I, and many of my colleagues, have dealt with people in the acute phase of a crisis. It’s our vocation, what we are trained for and what we’re passionate to provide.

And yet, thanks to years of mismanagement, cuts to services, ignored warnings, failed initiatives and empty platitudes, we see now that more and more often the police are called on to plug gaps in mental health services.

Nobody should be happy about this.

The answer is not more training or role expansion for police officers. It isn’t really solved by increasing funding for crisis services either. Crisis teams only work when there’s a crisis, when things have become too hard for service users to manage.

Instead, a major investment in preventative programmes, long term community support and effective pathways between services (including crisis management) is required.

The money can be made available, the staff I’m sure would be delighted to work towards this ( and arguably shifting focus to prevention and management might address some of the issues of burnout among nursing staff).

The problem is a lack of political will, from government on down, to spend the time and money required. We know that the current crop of Tories are in favour of ruining social healthcare in this country, and we know that the promises of politicians rarely translate into action, let alone improvement.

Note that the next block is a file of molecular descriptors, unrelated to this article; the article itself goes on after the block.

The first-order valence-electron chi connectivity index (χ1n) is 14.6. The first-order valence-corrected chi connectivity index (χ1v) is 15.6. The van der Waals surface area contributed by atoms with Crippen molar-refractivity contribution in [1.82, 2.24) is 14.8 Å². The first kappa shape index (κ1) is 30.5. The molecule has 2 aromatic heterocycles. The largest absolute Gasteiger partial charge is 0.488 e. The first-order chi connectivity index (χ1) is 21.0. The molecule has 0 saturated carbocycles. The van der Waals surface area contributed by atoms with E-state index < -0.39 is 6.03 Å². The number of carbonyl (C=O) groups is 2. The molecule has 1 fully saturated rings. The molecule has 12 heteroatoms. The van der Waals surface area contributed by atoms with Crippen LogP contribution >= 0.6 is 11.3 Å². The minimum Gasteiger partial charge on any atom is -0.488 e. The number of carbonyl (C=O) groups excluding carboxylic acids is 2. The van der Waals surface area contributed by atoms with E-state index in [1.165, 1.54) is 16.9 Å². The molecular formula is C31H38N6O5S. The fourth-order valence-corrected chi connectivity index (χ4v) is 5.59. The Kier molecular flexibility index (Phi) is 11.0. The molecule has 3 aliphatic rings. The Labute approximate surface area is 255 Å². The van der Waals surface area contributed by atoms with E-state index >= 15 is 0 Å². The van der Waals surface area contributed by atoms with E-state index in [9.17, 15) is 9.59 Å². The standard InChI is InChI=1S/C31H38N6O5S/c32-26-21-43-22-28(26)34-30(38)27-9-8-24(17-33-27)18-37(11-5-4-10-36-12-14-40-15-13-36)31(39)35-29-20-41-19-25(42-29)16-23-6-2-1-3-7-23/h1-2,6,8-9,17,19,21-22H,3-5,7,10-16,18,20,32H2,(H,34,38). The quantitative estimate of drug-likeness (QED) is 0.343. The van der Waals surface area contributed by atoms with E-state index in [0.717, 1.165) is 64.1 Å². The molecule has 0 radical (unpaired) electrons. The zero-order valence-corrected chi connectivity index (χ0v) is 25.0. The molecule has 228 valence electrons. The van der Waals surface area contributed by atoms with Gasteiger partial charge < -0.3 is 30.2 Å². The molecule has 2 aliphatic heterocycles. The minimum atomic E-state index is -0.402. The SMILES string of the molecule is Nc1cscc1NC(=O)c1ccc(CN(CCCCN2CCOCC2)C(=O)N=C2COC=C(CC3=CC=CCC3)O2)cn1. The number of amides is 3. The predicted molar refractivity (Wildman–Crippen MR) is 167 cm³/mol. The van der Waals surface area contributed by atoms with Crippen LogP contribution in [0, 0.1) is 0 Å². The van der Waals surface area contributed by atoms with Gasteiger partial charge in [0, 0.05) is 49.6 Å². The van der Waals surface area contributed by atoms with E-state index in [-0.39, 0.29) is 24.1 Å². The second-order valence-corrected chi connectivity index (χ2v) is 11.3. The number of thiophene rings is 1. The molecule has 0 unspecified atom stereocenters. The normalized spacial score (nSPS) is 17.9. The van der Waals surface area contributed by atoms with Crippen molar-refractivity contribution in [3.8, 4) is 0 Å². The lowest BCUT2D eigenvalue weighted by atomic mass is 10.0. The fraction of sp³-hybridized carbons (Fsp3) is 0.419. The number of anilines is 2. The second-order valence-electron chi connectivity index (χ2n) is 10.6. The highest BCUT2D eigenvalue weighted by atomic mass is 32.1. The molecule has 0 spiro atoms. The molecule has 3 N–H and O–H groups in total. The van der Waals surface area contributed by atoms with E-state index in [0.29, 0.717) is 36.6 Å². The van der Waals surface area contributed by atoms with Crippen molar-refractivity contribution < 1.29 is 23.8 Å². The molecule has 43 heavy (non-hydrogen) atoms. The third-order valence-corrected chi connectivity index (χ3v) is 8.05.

Services are clearly not being commissioned appropriately either. We’ve seen in recent months multiple examples of funding promised for mental health instead being siphoned off to prop up overstretched acute general hospitals, further reinforcing the futility of government rhetoric.

Everyone wants to save money, and the soft targets of community services and mental health professionals inpatient beds are  the easy victims. Simply because it’s an easy target doesn’t make it right though. 
What’s better – to have an amazing respiratory support team, or to prevent people developing lung problems in the first place?
It’s really not that difficult if the vision is there. So I don’t think this is only about money (though the cash helps), but a failure of leaders political and professional to have the best interests of service users at heart.

Nurse training in the UK

As if the constant erosion of skills, pay and benefits wasn’t enough, we had the removal of the student nurse bursary which the inexplicably-employed Jeremy Hunt assured would result in a great increase in training places and therefore numbers of new nurses.

Many, including individual professionals and bodies, warned that recruitment would drop.

It turns out that the professionals were correct. And Jeremy Hunt was wrong. Again.

Student numbers dropped 23% for the new intake.

[slow hand clap]